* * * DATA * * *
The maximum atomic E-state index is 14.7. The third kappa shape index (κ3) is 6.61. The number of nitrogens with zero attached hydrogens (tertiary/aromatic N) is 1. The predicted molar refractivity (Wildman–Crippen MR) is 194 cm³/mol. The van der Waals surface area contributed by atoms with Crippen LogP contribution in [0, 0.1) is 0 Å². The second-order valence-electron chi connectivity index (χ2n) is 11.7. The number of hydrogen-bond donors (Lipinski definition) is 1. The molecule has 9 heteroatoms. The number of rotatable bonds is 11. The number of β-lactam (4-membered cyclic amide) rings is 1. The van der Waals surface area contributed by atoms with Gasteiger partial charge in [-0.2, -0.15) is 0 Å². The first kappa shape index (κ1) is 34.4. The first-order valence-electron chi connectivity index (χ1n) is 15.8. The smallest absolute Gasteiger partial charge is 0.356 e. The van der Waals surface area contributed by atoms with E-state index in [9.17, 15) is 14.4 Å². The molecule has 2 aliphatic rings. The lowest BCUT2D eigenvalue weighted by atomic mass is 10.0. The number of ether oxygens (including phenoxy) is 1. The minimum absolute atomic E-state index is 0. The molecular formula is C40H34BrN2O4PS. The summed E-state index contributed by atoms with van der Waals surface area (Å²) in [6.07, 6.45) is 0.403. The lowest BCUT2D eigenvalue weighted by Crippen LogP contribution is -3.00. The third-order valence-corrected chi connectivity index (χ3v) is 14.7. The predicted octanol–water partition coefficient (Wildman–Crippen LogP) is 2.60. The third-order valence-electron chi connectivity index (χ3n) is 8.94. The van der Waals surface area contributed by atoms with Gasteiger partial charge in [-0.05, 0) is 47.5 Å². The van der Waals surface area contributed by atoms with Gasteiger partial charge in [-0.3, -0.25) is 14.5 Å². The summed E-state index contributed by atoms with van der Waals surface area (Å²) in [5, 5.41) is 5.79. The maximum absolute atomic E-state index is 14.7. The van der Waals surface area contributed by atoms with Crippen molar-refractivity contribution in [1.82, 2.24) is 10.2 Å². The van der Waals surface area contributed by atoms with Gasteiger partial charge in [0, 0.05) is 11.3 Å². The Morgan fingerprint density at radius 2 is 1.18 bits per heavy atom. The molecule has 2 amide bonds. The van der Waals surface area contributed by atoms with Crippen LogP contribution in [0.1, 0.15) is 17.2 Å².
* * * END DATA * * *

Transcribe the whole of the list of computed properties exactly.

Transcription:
The maximum atomic E-state index is 14.7. The third kappa shape index (κ3) is 6.61. The number of nitrogens with zero attached hydrogens (tertiary/aromatic N) is 1. The predicted molar refractivity (Wildman–Crippen MR) is 194 cm³/mol. The van der Waals surface area contributed by atoms with Crippen LogP contribution in [0, 0.1) is 0 Å². The second-order valence-electron chi connectivity index (χ2n) is 11.7. The number of hydrogen-bond donors (Lipinski definition) is 1. The molecule has 9 heteroatoms. The number of rotatable bonds is 11. The number of β-lactam (4-membered cyclic amide) rings is 1. The van der Waals surface area contributed by atoms with Gasteiger partial charge in [-0.2, -0.15) is 0 Å². The first kappa shape index (κ1) is 34.4. The first-order valence-electron chi connectivity index (χ1n) is 15.8. The smallest absolute Gasteiger partial charge is 0.356 e. The van der Waals surface area contributed by atoms with E-state index in [9.17, 15) is 14.4 Å². The molecule has 2 aliphatic rings. The lowest BCUT2D eigenvalue weighted by atomic mass is 10.0. The number of ether oxygens (including phenoxy) is 1. The minimum absolute atomic E-state index is 0. The molecular formula is C40H34BrN2O4PS. The summed E-state index contributed by atoms with van der Waals surface area (Å²) in [6.07, 6.45) is 0.403. The lowest BCUT2D eigenvalue weighted by Crippen LogP contribution is -3.00. The third-order valence-corrected chi connectivity index (χ3v) is 14.7. The predicted octanol–water partition coefficient (Wildman–Crippen LogP) is 2.60. The third-order valence-electron chi connectivity index (χ3n) is 8.94. The van der Waals surface area contributed by atoms with Gasteiger partial charge in [-0.05, 0) is 47.5 Å². The van der Waals surface area contributed by atoms with Gasteiger partial charge in [-0.3, -0.25) is 14.5 Å². The summed E-state index contributed by atoms with van der Waals surface area (Å²) in [5, 5.41) is 5.79. The maximum absolute atomic E-state index is 14.7. The van der Waals surface area contributed by atoms with Crippen molar-refractivity contribution in [1.82, 2.24) is 10.2 Å². The van der Waals surface area contributed by atoms with Gasteiger partial charge in [0, 0.05) is 11.3 Å². The Morgan fingerprint density at radius 2 is 1.18 bits per heavy atom. The molecule has 2 amide bonds. The van der Waals surface area contributed by atoms with Crippen LogP contribution in [0.1, 0.15) is 17.2 Å².